Kim Simac, a Wisconsin tea party leader, took aim at state Sen. Jim Holperin after the Conover Democrat fled to Illinois in February 2011.
Like 13 other Democratic senators, Holperin, who represents a North Woods district where Simac lives, spent three weeks in Illinois. The move delayed a vote on Republican Gov. Scott Walker’s budget-repair bill, which curtails the collective bargaining power of most state and local government employees, although the bill eventually became law.
Court challenges have kept the collective bargaining changes from taking effect. But the law, and the Democrats’ reaction to it, spurred a recall movement of historic proportions. Campaigns were launched against all 16 state senators -- eight Democrats and eight Republicans -- who were eligible to be recalled.
Simac, vice-chairwoman of the Vilas County Republican Party and founder of Christian values group called Northwoods Patriots, headed the signature-collecting campaign to recall Holperin, a first-term senator who previously served 10 years in the state Assembly.
On April 21, 2011, Simac submitted some 23,000 signatures to the Government Accountability Board, which has not completed its review. She has announced plans to run against Holperin if a recall election is set.
Eight days after the petitions were filed, Simac issued a news release that claimed petition signers, "are being subjected to harassing phone calls from out-of-state telemarketers claiming to represent the Democratic Party and insinuating foul play by petition circulators."
Let’s see if that’s what happened.
When we asked Simac for evidence to back her claim, she asked people who received the calls to contact PolitiFact Wisconsin directly.
We received calls from 17 people and e-mails from more than 30 others. We interviewed 10 of the people who called. Here’s what we found:
- The calls began days after the Holperin recall committee filed its petitions in Madison on April 21, 2011. Some people said they received one call, while others said they received two or more.
- Many of the people, including five we interviewed, said the callers identified themselves as representing the Wisconsin Democratic Party.
- Some of the people said the callers identified themselves as being from Minnesota. And one caller, when pressed by a woman he called, said he was being paid by Meyer Teleservices, a telemarketing company in St. Cloud, Minn.
- Nearly everyone who contacted us said they were asked if they understood what they had signed. "It was questions as though, ‘Do you know what you’re doing?’ It was very irritating," said Robert Means of Eagle River. Others said the callers were polite and they didn’t feel harassed.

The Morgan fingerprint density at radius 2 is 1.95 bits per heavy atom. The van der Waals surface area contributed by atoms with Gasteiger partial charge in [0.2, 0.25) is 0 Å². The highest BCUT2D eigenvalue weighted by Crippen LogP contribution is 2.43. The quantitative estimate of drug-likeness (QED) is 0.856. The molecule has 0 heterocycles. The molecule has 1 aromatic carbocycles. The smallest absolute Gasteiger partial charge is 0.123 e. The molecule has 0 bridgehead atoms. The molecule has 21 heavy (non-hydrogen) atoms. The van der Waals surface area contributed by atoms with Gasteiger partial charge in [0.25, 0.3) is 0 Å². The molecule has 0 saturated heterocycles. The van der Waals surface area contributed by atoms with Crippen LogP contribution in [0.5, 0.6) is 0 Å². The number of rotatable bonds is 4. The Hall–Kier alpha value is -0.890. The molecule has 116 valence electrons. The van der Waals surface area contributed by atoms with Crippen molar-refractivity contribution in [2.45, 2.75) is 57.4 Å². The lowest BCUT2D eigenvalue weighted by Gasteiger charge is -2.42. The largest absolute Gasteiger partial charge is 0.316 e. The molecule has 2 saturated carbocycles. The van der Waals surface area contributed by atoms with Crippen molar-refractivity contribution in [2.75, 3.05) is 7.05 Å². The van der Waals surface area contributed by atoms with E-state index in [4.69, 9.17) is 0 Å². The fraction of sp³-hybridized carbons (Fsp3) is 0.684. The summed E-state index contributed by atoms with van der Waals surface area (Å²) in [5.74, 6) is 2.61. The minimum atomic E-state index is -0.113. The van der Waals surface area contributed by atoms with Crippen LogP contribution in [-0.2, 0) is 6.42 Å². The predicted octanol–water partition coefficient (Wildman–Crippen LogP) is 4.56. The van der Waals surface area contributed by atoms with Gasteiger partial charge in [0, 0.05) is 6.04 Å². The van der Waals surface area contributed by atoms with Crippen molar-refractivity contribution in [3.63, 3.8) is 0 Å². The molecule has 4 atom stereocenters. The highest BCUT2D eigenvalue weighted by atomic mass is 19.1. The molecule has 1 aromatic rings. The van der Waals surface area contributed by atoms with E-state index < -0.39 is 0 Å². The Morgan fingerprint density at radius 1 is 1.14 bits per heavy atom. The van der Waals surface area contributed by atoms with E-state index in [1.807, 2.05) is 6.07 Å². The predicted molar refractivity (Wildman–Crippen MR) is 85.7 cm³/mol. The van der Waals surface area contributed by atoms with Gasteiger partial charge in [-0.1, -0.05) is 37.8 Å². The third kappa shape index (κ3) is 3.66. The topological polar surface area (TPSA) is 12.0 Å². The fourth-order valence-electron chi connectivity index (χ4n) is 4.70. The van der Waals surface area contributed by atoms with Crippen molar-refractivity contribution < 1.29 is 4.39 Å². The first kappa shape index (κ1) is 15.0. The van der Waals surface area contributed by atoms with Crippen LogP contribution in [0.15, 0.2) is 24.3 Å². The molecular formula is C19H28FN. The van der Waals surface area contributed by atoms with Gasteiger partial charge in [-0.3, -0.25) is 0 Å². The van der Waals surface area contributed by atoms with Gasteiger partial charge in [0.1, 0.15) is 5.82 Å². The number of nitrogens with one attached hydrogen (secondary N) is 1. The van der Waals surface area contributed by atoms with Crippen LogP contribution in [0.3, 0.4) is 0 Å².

- Some people said the callers told them that some people had been misled about what they were signing. "They stated the signers were lied to on what the petitions were for," said Jeff Kirschmann of Eagle River, one of five people we interviewed who signed petitions and also circulated them. "It really irritates me that they called us liars."
Those statements back the claim made by Simac.
What did Holperin and the Democrats have to say about it?
Holperin said he authorized the Wisconsin Democratic Party to call about 5,000 of the people who signed recall petitions against him.
Graeme Zielinski, spokesman for the party, said the Minnesota telemarketing firm was hired to call people who signed petitions against Holperin and against two other Democrats who are facing possible recall elections.
Holperin said he authorized the calls because, although petition circulators who worked under Simac were "earnest, honest and friendly," more than a third of the 23,000 signatures were collected by Kennedy Enterprises, a Colorado marketing and consulting firm hired by the Wisconsin Republican Party. Those petition circulators were often aggressive and misleading when they asked residents to sign petitions, Holperin said.
According to Holperin, 534 petition signers -- about 10 percent of those who were called by the Minnesota telemarketing firm -- said they were given misleading information and that they asked to have their names removed from the petitions. He said that was the basis for a complaint he filed with the Government Accountability Board challenging the petitions.
Holperin provided a script that he said the firm used in asking questions of people who signed recall petitions against him. The script shows that, among other things, callers were to: identify themselves as representing the Wisconsin Democratic Party; ask people whether they were aware their signatures appeared on a Holperin recall petition; and state that reports had been received that "out-of-state paid circulators were misleading people about what they were being asked to sign."
"So, did we ‘insinuate’ that foul play had occurred?," Holperin said. "You bet we did, and we think we offered ample evidence that backs up our claim."
Let’s wrap up.
Simac said people who signed Holperin recall petitions received "harassing phone calls from out-of-state telemarketers claiming to represent the Democratic Party and insinuating foul play by petition circulators."
Some people who received calls said they felt harassed even if they received just one call because they didn’t expect to be questioned about signing a petition. The callers were employed by an out-of-state firm, they did identify themselves as representing the Wisconsin Democratic Party and did claim that petition circulators misled signers of the petitions.
We rate Simac’s claim as True.